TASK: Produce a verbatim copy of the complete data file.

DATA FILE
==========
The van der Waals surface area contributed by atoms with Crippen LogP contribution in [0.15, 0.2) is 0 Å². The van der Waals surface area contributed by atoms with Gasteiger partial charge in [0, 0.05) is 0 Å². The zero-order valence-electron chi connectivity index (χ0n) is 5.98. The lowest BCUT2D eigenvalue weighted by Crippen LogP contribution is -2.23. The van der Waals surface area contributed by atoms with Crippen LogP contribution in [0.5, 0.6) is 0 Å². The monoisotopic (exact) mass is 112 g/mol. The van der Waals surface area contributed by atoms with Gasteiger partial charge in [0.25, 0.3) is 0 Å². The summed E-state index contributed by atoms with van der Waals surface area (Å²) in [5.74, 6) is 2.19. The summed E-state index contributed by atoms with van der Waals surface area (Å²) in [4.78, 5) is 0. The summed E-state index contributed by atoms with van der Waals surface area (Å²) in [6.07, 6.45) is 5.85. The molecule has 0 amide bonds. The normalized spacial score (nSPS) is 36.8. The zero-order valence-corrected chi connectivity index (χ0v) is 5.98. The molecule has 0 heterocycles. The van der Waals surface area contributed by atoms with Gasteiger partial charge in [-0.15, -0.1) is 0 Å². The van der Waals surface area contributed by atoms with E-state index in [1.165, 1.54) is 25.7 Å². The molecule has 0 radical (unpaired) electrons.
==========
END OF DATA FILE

The van der Waals surface area contributed by atoms with Crippen LogP contribution in [0.15, 0.2) is 0 Å². The van der Waals surface area contributed by atoms with Gasteiger partial charge in [0, 0.05) is 0 Å². The zero-order valence-electron chi connectivity index (χ0n) is 5.98. The lowest BCUT2D eigenvalue weighted by Crippen LogP contribution is -2.23. The van der Waals surface area contributed by atoms with Crippen LogP contribution in [0.5, 0.6) is 0 Å². The monoisotopic (exact) mass is 112 g/mol. The van der Waals surface area contributed by atoms with Gasteiger partial charge in [0.25, 0.3) is 0 Å². The summed E-state index contributed by atoms with van der Waals surface area (Å²) in [5.74, 6) is 2.19. The summed E-state index contributed by atoms with van der Waals surface area (Å²) in [4.78, 5) is 0. The summed E-state index contributed by atoms with van der Waals surface area (Å²) in [6.07, 6.45) is 5.85. The molecule has 0 amide bonds. The normalized spacial score (nSPS) is 36.8. The zero-order valence-corrected chi connectivity index (χ0v) is 5.98. The molecule has 0 heterocycles. The van der Waals surface area contributed by atoms with Gasteiger partial charge in [-0.15, -0.1) is 0 Å². The van der Waals surface area contributed by atoms with E-state index in [1.165, 1.54) is 25.7 Å². The molecule has 0 radical (unpaired) electrons.